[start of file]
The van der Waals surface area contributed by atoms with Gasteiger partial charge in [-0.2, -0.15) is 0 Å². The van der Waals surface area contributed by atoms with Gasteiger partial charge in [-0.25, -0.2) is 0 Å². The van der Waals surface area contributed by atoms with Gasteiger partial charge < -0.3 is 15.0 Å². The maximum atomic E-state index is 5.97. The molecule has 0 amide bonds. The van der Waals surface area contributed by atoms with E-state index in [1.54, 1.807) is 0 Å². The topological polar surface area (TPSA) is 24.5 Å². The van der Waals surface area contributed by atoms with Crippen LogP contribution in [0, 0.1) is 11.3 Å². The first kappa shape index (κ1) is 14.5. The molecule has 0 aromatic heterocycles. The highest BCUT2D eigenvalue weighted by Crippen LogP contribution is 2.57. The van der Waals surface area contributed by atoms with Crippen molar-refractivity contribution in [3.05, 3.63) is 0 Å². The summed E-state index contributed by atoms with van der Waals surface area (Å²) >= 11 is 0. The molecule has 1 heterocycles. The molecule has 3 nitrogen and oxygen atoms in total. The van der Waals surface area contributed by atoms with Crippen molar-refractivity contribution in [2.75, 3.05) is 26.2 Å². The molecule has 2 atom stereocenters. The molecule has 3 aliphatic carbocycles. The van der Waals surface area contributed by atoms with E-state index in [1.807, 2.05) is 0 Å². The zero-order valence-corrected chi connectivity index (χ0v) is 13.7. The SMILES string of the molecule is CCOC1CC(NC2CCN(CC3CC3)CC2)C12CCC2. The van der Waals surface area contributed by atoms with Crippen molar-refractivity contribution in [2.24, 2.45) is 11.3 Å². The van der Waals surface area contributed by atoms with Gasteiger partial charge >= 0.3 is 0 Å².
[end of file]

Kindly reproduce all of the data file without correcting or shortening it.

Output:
The van der Waals surface area contributed by atoms with Gasteiger partial charge in [-0.2, -0.15) is 0 Å². The van der Waals surface area contributed by atoms with Gasteiger partial charge in [-0.25, -0.2) is 0 Å². The van der Waals surface area contributed by atoms with Gasteiger partial charge < -0.3 is 15.0 Å². The maximum atomic E-state index is 5.97. The molecule has 0 amide bonds. The van der Waals surface area contributed by atoms with E-state index in [1.54, 1.807) is 0 Å². The topological polar surface area (TPSA) is 24.5 Å². The van der Waals surface area contributed by atoms with Crippen LogP contribution in [0, 0.1) is 11.3 Å². The first kappa shape index (κ1) is 14.5. The molecule has 0 aromatic heterocycles. The highest BCUT2D eigenvalue weighted by Crippen LogP contribution is 2.57. The van der Waals surface area contributed by atoms with Crippen molar-refractivity contribution in [3.05, 3.63) is 0 Å². The summed E-state index contributed by atoms with van der Waals surface area (Å²) >= 11 is 0. The molecule has 1 heterocycles. The molecule has 3 nitrogen and oxygen atoms in total. The van der Waals surface area contributed by atoms with Crippen molar-refractivity contribution in [2.75, 3.05) is 26.2 Å². The molecule has 2 atom stereocenters. The molecule has 3 aliphatic carbocycles. The van der Waals surface area contributed by atoms with E-state index in [1.807, 2.05) is 0 Å². The zero-order valence-corrected chi connectivity index (χ0v) is 13.7. The SMILES string of the molecule is CCOC1CC(NC2CCN(CC3CC3)CC2)C12CCC2. The van der Waals surface area contributed by atoms with Crippen molar-refractivity contribution in [2.24, 2.45) is 11.3 Å². The van der Waals surface area contributed by atoms with Gasteiger partial charge >= 0.3 is 0 Å².